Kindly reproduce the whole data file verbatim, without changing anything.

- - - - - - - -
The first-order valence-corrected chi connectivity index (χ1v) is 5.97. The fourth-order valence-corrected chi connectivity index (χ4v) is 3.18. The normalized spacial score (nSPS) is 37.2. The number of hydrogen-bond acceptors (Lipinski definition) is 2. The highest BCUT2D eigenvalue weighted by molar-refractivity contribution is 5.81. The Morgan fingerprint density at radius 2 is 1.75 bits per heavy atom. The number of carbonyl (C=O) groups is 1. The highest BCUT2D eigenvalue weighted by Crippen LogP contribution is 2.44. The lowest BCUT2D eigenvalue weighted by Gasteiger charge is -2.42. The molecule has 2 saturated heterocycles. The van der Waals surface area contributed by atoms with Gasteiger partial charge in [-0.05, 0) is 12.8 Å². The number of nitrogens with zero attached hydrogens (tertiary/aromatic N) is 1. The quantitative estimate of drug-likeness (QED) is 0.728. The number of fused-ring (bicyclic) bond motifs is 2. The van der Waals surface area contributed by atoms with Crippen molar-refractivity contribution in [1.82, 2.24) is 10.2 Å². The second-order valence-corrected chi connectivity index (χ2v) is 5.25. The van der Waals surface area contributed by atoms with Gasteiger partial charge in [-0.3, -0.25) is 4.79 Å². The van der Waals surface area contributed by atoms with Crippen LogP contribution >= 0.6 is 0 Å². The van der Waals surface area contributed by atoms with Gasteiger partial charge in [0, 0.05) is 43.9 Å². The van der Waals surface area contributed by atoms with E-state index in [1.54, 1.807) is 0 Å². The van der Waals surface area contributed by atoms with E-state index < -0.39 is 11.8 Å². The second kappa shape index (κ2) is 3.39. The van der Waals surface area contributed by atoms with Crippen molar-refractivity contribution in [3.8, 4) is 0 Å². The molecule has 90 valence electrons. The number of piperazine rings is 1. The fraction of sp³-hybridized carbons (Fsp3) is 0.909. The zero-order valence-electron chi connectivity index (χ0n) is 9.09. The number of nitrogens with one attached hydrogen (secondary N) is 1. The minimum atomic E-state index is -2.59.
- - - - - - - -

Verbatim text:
The first-order valence-corrected chi connectivity index (χ1v) is 5.97. The fourth-order valence-corrected chi connectivity index (χ4v) is 3.18. The normalized spacial score (nSPS) is 37.2. The number of hydrogen-bond acceptors (Lipinski definition) is 2. The highest BCUT2D eigenvalue weighted by molar-refractivity contribution is 5.81. The Morgan fingerprint density at radius 2 is 1.75 bits per heavy atom. The number of carbonyl (C=O) groups is 1. The highest BCUT2D eigenvalue weighted by Crippen LogP contribution is 2.44. The lowest BCUT2D eigenvalue weighted by Gasteiger charge is -2.42. The molecule has 2 saturated heterocycles. The van der Waals surface area contributed by atoms with Gasteiger partial charge in [-0.05, 0) is 12.8 Å². The number of nitrogens with zero attached hydrogens (tertiary/aromatic N) is 1. The quantitative estimate of drug-likeness (QED) is 0.728. The number of fused-ring (bicyclic) bond motifs is 2. The van der Waals surface area contributed by atoms with Crippen molar-refractivity contribution in [1.82, 2.24) is 10.2 Å². The second-order valence-corrected chi connectivity index (χ2v) is 5.25. The van der Waals surface area contributed by atoms with Gasteiger partial charge in [-0.3, -0.25) is 4.79 Å². The van der Waals surface area contributed by atoms with Crippen LogP contribution >= 0.6 is 0 Å². The van der Waals surface area contributed by atoms with Gasteiger partial charge in [0, 0.05) is 43.9 Å². The van der Waals surface area contributed by atoms with E-state index in [1.54, 1.807) is 0 Å². The van der Waals surface area contributed by atoms with E-state index < -0.39 is 11.8 Å². The second kappa shape index (κ2) is 3.39. The van der Waals surface area contributed by atoms with Crippen molar-refractivity contribution in [3.8, 4) is 0 Å². The molecule has 90 valence electrons. The number of piperazine rings is 1. The fraction of sp³-hybridized carbons (Fsp3) is 0.909. The zero-order valence-electron chi connectivity index (χ0n) is 9.09. The number of nitrogens with one attached hydrogen (secondary N) is 1. The minimum atomic E-state index is -2.59.